Advantageously, the supplemental flat field correction values as described herein can be applied to thermal image data captured by FPA 104 to compensate for non-uniformities that may otherwise remain uncorrected by conventional shutter-based infrared detector calibrations. Such non-uniformities include, for example, image artifacts of infrared detectors of FPA 104 (e.g., botches or tilted pixels), image artifacts of window 105 (e.g., crop circles), and non-uniformities in the thermal black body provided by shutter 110 (e.g., caused by non-uniform internal heating).

Also, the use of supplemental flat field correction values can provide more accurate thermal image data which consequently reduces the frequency at which FPA 104 is recalibrated to the thermal black body provided by shutter 110. As a result, shutter 110 and motor 108 may be used less frequently which may improve their reliability.

In one embodiment, the use of supplemental flat field correction values may be selectively enabled or disabled as may be desired in particular applications. For example, in one embodiment, a user may selectively enable or disable the use of supplemental flat field correction values by interacting with a graphic user interface provided by infrared camera 100 or specifying a dynamic header of a graphical user interface (GUI) as will be understood by those skilled in the art. In another example, a provider of infrared camera 100 may specify default conditions to enable or disable the use of supplemental flat field correction values.

As noted above in connection with steps 224 and 226 of FIG. 2, other techniques may be used to smooth or otherwise reduce the differences between individual pixel values of a set of supplemental flat field correction values. In some embodiments, step 224 may be implemented as a median low-pass filter having a variety of different window sizes and/or patterns. For example, in one embodiment, step 224 may be implemented as a two-dimensional “cross” median low-pass filter (e.g., with a “cross” window pattern) of varying window size.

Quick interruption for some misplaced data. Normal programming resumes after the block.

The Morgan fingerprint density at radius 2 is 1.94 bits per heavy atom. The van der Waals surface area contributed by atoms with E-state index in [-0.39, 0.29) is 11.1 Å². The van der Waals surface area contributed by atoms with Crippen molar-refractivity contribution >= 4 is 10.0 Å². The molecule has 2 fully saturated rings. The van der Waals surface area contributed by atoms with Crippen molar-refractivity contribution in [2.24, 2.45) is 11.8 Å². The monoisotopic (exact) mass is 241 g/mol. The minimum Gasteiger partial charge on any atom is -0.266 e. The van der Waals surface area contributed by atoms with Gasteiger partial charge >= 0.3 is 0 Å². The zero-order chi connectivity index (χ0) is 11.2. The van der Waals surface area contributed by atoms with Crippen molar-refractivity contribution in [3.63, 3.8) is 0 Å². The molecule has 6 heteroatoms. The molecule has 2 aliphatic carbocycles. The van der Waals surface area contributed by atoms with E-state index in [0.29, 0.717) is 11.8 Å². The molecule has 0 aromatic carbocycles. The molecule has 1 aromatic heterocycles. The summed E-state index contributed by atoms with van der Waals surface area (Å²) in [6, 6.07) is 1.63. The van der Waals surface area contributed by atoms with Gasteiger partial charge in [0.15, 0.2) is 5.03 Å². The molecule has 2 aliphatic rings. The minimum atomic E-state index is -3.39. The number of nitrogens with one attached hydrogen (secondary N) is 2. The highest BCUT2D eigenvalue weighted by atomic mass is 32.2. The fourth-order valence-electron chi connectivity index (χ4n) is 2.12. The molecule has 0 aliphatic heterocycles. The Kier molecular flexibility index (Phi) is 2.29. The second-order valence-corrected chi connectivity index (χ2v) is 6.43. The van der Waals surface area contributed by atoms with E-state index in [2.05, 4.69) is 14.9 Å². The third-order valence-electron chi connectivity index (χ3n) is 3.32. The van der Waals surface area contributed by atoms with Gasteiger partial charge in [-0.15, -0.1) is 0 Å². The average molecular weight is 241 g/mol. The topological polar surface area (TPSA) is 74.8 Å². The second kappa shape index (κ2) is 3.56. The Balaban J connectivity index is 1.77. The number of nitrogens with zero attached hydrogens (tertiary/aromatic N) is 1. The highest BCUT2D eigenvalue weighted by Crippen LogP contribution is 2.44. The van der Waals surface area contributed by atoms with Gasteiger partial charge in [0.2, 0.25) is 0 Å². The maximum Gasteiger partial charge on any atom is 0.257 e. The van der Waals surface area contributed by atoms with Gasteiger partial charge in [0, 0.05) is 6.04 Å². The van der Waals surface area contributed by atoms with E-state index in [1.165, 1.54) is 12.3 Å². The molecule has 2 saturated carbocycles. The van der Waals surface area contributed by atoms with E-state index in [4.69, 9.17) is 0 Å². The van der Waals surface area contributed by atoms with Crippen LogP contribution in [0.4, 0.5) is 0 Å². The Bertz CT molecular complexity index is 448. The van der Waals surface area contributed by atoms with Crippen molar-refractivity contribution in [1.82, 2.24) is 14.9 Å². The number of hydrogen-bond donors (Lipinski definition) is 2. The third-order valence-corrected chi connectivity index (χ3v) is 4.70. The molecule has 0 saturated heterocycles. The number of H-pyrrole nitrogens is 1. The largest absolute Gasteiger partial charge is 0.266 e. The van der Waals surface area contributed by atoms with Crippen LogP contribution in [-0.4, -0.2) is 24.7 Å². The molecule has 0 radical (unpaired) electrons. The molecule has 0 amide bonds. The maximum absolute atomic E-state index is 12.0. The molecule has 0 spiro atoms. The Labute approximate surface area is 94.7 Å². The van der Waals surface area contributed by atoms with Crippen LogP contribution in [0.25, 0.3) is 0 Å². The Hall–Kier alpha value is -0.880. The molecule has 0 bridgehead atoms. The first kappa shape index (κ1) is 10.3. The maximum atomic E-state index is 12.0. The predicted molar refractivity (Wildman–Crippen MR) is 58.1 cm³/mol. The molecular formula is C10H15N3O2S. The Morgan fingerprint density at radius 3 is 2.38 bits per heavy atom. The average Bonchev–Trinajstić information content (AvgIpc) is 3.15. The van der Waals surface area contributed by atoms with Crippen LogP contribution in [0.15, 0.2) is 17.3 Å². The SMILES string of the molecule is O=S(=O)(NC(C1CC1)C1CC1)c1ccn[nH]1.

In other embodiments, where step 224 is applied multiple times through use of step 226, for example, step 224 may be implemented as a three-dimensional “cross”, “box”, or other window pattern median low-pass filter of varying window size. In such embodiments, a maximum window size in a third dimension may approximate the number of passes performed according to step 226, for example. In further embodiments, step 224 may be implemented as a variety of smoothing filters (e.g., NN kernel smoothing filters, median low-pass filters, and/or other smoothing filters) that are applied sequentially as the number of passes increments. Similarly, steps 304 and/or 308 of FIG. 3 may also be implemented as other types of smoothing filters. For example, in some embodiments, steps 304 and 308 may be implemented as two-dimensional median filters (e.g., having the same or different window patterns), where the window size of step 304 is smaller than the window size of step 308.

As noted above in connection with step 230, step 230 may be adapted to scale supplemental flat field correction values to higher bit resolutions (e.g., higher than 8-bit resolutions) in preparation for storage, for example. In some embodiments, where the flat field correction values may have a 14-bit resolution, for example, step 230 may be adapted to scale corresponding supplemental flat field correction values to a 14-bit or higher resolution, for example, and using a complementary or non-complementary bit structure.

FIG. 5 illustrates a process 500 of performing flat field correction in accordance with an embodiment of the invention. For example, in one embodiment, the process of FIG. 5 may be performed by processing and control block 120 following the process of FIG. 2, for example, or following performance of a subset of the process of FIG. 2. In some embodiments, processing and control block 120 may be configured to store outputs of a step and/or block to memory 124 during and/or after processing of the step and/or block.

It should be appreciated that any step, sub-step, sub-process, or block of process 500 may be performed in an order or arrangement different from the embodiment illustrated by FIG. 5. For example, although process 500 includes blocks 502, 504, and 506, in other embodiments, only one or two of blocks 502, 504, and 506 may be present. In various embodiments, process 500 may include various aspects of the process of FIG. 2, the process of FIG. 3, and/or the process of FIG. 4.